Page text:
Category Archives: Baudrillard

Draft of article: soul searching

I felt like writing down some responses to a letter I found on the Project for the New American Century website. I think I will continue to revise it in public so to speak.

In 2004, after the terrible acts at Beslan school No.1, an open letter was sent to the heads of the European Union and NATO from The Project for the New American Century, signed by 100 prominent US politicians and political thinkers. After a brief note of sympathy for the victims, the letter proceeds to warn that Vladimir Putin has used the incident as an excuse to erode democratic values within Russia. The letter states that:

He has systematically undercut the freedom and independence of the press, destroyed the checks and balances in the Russian federal system, arbitrarily imprisoned both real and imagined political rivals, removed legitimate candidates from electoral ballots, harassed and arrested NGO leaders, and weakened Russia’s political parties. In the wake of the horrific crime in Beslan, President Putin has announced plans to further centralize power and to push through measures that will take Russia a step closer to authoritarian regime.

I find it difficult to read these words without a certain amount of irony. For although it is certainly the case that Putin is systematically repealing what little liberal sensibility there was in Russia, it seems that the US has, in using a horrific event to repeal civil liberties, a lot in common with its former Cold War rival.

Let me explain. By using the fears set out by the 100 signatories of the letter we have a set of criteria with which to examine the US. A number of ‘democratic’ values (I use scare quotes as these are not really democratic but rather liberal values) are undoubtedly under threat in Russia: freedom of the press, (b) the checks and balances of the federal system, (c) freedom of political expression/freedom from arbitrary imprisonment, and (d) free elections. Using some of these points we can now talk about how America is shaping up in the wake of 9//11.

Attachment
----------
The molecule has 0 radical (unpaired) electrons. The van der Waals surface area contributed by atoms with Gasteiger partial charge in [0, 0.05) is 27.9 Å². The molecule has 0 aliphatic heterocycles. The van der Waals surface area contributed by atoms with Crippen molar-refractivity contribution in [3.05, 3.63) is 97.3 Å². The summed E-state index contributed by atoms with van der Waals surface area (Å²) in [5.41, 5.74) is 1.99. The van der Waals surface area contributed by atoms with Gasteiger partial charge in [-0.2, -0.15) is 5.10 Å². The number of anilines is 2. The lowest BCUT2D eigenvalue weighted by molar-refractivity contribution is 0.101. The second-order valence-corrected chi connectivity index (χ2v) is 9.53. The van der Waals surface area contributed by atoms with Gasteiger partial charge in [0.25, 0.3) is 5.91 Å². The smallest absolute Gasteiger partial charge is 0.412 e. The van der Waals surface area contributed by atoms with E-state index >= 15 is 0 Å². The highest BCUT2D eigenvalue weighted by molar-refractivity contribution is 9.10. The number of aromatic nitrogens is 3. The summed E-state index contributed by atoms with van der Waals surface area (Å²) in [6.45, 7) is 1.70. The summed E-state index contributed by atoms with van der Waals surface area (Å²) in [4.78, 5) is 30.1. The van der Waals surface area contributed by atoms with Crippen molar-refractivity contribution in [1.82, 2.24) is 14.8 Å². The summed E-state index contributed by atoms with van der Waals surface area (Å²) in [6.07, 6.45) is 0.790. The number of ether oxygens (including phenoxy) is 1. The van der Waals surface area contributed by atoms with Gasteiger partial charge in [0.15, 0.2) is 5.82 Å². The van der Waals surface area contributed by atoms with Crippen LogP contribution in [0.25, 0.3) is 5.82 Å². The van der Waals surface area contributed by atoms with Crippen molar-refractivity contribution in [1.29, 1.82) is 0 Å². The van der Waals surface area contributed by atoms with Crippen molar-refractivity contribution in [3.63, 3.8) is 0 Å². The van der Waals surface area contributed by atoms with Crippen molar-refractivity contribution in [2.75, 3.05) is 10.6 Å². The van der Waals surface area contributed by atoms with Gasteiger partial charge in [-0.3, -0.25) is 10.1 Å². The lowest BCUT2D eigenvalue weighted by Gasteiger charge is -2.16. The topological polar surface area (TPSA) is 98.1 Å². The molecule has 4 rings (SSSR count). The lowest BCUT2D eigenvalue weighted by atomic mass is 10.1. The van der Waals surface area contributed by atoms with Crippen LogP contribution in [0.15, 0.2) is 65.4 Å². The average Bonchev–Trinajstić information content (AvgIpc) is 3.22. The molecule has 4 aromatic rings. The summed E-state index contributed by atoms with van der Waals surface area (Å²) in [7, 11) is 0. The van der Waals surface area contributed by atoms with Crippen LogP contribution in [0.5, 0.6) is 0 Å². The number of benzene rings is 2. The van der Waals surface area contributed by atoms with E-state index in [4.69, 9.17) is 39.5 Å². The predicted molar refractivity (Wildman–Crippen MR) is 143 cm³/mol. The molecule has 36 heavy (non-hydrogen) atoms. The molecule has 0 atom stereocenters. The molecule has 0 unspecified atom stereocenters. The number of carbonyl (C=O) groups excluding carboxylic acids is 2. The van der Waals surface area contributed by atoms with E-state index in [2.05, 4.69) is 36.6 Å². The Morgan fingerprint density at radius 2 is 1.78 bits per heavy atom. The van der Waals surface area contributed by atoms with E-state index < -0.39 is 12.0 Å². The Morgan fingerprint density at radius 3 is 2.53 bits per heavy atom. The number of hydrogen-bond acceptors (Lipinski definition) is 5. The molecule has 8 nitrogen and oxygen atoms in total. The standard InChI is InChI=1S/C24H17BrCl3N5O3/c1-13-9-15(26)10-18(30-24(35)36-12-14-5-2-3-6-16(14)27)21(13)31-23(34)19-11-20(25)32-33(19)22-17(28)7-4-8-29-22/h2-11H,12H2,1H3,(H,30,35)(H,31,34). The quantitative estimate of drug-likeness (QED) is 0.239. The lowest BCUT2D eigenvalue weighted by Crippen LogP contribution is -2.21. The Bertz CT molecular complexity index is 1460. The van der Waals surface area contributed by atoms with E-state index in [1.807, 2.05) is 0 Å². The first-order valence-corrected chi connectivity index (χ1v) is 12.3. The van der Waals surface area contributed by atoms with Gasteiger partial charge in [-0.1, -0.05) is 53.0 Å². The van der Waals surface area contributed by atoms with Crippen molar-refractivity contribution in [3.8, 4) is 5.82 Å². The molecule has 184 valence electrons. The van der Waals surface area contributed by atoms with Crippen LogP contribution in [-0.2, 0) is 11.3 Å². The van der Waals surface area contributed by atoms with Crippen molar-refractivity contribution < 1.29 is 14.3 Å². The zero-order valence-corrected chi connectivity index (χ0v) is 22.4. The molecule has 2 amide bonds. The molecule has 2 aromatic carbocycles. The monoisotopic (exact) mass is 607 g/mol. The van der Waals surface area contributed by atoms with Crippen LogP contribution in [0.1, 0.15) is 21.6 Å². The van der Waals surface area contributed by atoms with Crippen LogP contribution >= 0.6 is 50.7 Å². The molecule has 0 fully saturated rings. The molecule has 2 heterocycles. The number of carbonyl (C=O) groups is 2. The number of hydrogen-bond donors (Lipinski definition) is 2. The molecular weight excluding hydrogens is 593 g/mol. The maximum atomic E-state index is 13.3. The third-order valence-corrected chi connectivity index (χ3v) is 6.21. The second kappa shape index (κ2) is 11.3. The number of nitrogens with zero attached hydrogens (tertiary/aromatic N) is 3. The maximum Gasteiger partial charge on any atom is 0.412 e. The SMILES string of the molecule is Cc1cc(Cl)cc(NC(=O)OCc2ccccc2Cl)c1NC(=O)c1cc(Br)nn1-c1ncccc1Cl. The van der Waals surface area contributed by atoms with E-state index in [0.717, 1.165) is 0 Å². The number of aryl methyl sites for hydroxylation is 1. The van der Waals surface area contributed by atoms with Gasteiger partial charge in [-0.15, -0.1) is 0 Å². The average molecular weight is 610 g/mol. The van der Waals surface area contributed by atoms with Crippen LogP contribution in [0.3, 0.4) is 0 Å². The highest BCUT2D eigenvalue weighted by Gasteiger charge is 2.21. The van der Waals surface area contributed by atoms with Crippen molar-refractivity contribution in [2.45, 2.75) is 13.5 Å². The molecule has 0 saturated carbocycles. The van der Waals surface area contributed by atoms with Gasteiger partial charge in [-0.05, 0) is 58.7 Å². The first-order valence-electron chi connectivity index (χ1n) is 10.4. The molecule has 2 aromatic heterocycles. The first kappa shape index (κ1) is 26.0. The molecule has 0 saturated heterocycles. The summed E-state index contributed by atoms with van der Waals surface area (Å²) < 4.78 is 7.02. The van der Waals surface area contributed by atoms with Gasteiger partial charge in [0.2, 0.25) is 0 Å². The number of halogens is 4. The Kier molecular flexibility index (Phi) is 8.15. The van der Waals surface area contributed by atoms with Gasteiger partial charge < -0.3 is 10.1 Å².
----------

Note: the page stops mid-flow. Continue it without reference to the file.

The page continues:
Press

Freedom of the press in the United States is a tricky subject to tackle, mainly because to even voice the question ‘are the press completely free?’ goes against all accepted wisdom. Of course the press are free in the United States, it is after all the country of the fourth estate, the New York Times, The Washington Post, The Wall Street Journal. Media freedom has been demonstrated by Watergate and by the Vietnam War, two examples of asking hard questions and documenting hidden facts that brought about great shifts in power (although I have sympathy with Baudrillard’s position that Watergate was the anomaly that reinforced a misguided vision of purity in American politics).

Nonetheless events such as Watergate demonstrate how the press in the past have been courageous and critical. But arguably the media landscape we are presented with now would be mostly unrecognisable to journalists from that era. As I see it this change comes from a few significant developments such as the emergence of 24-hour news channels, the changing sensibility of news coverage and the framing of debate.

A report by Fairness and Accuracy in Reporting (FAIR) stated that on the run up to the second Iraq war, out of almost 400 interviews conducted on major news outlets, only 3 were with anti-war activists. How can this be the case?